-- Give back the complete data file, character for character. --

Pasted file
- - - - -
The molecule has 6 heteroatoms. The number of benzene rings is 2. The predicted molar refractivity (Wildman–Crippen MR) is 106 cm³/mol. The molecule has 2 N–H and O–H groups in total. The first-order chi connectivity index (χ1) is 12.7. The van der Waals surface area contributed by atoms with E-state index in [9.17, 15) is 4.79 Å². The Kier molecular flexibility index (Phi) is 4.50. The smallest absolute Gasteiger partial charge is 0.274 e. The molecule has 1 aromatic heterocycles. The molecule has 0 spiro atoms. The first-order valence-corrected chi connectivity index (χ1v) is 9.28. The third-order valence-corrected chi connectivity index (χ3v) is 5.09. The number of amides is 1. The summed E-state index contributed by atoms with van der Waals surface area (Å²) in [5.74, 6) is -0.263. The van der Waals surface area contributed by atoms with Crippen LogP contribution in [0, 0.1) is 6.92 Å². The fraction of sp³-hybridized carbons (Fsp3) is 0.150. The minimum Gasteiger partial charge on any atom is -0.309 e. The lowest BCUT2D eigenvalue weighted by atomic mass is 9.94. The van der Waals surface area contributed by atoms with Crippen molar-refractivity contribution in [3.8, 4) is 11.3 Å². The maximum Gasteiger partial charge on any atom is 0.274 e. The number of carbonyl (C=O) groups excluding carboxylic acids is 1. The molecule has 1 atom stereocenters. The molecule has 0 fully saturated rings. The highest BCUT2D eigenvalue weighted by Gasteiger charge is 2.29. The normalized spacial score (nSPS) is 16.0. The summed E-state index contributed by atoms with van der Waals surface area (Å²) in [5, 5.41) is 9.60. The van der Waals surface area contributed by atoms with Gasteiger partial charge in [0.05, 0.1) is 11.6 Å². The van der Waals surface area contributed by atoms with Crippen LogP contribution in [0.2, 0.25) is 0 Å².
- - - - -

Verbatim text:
The molecule has 6 heteroatoms. The number of benzene rings is 2. The predicted molar refractivity (Wildman–Crippen MR) is 106 cm³/mol. The molecule has 2 N–H and O–H groups in total. The first-order chi connectivity index (χ1) is 12.7. The van der Waals surface area contributed by atoms with E-state index in [9.17, 15) is 4.79 Å². The Kier molecular flexibility index (Phi) is 4.50. The smallest absolute Gasteiger partial charge is 0.274 e. The molecule has 1 aromatic heterocycles. The molecule has 0 spiro atoms. The first-order valence-corrected chi connectivity index (χ1v) is 9.28. The third-order valence-corrected chi connectivity index (χ3v) is 5.09. The number of amides is 1. The summed E-state index contributed by atoms with van der Waals surface area (Å²) in [5.74, 6) is -0.263. The van der Waals surface area contributed by atoms with Crippen LogP contribution in [0, 0.1) is 6.92 Å². The fraction of sp³-hybridized carbons (Fsp3) is 0.150. The minimum Gasteiger partial charge on any atom is -0.309 e. The lowest BCUT2D eigenvalue weighted by atomic mass is 9.94. The van der Waals surface area contributed by atoms with Crippen molar-refractivity contribution in [3.8, 4) is 11.3 Å². The maximum Gasteiger partial charge on any atom is 0.274 e. The number of carbonyl (C=O) groups excluding carboxylic acids is 1. The molecule has 1 atom stereocenters. The molecule has 0 fully saturated rings. The highest BCUT2D eigenvalue weighted by Gasteiger charge is 2.29. The normalized spacial score (nSPS) is 16.0. The summed E-state index contributed by atoms with van der Waals surface area (Å²) in [5, 5.41) is 9.60. The van der Waals surface area contributed by atoms with Gasteiger partial charge in [0.05, 0.1) is 11.6 Å². The van der Waals surface area contributed by atoms with Crippen LogP contribution in [0.2, 0.25) is 0 Å².